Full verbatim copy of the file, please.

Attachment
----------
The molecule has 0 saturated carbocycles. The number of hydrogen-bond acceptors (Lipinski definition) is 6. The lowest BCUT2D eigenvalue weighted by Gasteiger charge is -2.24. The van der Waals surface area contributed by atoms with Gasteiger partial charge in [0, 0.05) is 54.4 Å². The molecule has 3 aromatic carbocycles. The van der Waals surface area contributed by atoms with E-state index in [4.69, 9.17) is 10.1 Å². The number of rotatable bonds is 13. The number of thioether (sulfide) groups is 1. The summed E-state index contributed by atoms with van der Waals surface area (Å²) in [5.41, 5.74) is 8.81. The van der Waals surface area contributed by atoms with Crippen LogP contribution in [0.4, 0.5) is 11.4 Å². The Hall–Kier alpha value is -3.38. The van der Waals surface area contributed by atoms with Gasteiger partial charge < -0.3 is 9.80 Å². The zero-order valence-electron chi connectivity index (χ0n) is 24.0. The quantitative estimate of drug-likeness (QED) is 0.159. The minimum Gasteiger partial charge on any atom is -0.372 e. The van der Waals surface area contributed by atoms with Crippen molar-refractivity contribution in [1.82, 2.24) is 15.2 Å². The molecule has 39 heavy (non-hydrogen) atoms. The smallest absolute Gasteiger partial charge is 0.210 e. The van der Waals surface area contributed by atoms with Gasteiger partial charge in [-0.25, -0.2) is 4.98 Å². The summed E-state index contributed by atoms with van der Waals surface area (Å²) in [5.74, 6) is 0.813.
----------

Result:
The molecule has 0 saturated carbocycles. The number of hydrogen-bond acceptors (Lipinski definition) is 6. The lowest BCUT2D eigenvalue weighted by Gasteiger charge is -2.24. The van der Waals surface area contributed by atoms with Gasteiger partial charge in [0, 0.05) is 54.4 Å². The molecule has 3 aromatic carbocycles. The van der Waals surface area contributed by atoms with E-state index in [4.69, 9.17) is 10.1 Å². The number of rotatable bonds is 13. The number of thioether (sulfide) groups is 1. The summed E-state index contributed by atoms with van der Waals surface area (Å²) in [5.41, 5.74) is 8.81. The van der Waals surface area contributed by atoms with Crippen LogP contribution in [0.4, 0.5) is 11.4 Å². The Hall–Kier alpha value is -3.38. The van der Waals surface area contributed by atoms with Gasteiger partial charge < -0.3 is 9.80 Å². The zero-order valence-electron chi connectivity index (χ0n) is 24.0. The quantitative estimate of drug-likeness (QED) is 0.159. The minimum Gasteiger partial charge on any atom is -0.372 e. The van der Waals surface area contributed by atoms with Crippen molar-refractivity contribution in [1.82, 2.24) is 15.2 Å². The molecule has 39 heavy (non-hydrogen) atoms. The smallest absolute Gasteiger partial charge is 0.210 e. The van der Waals surface area contributed by atoms with Gasteiger partial charge in [-0.25, -0.2) is 4.98 Å². The summed E-state index contributed by atoms with van der Waals surface area (Å²) in [5.74, 6) is 0.813.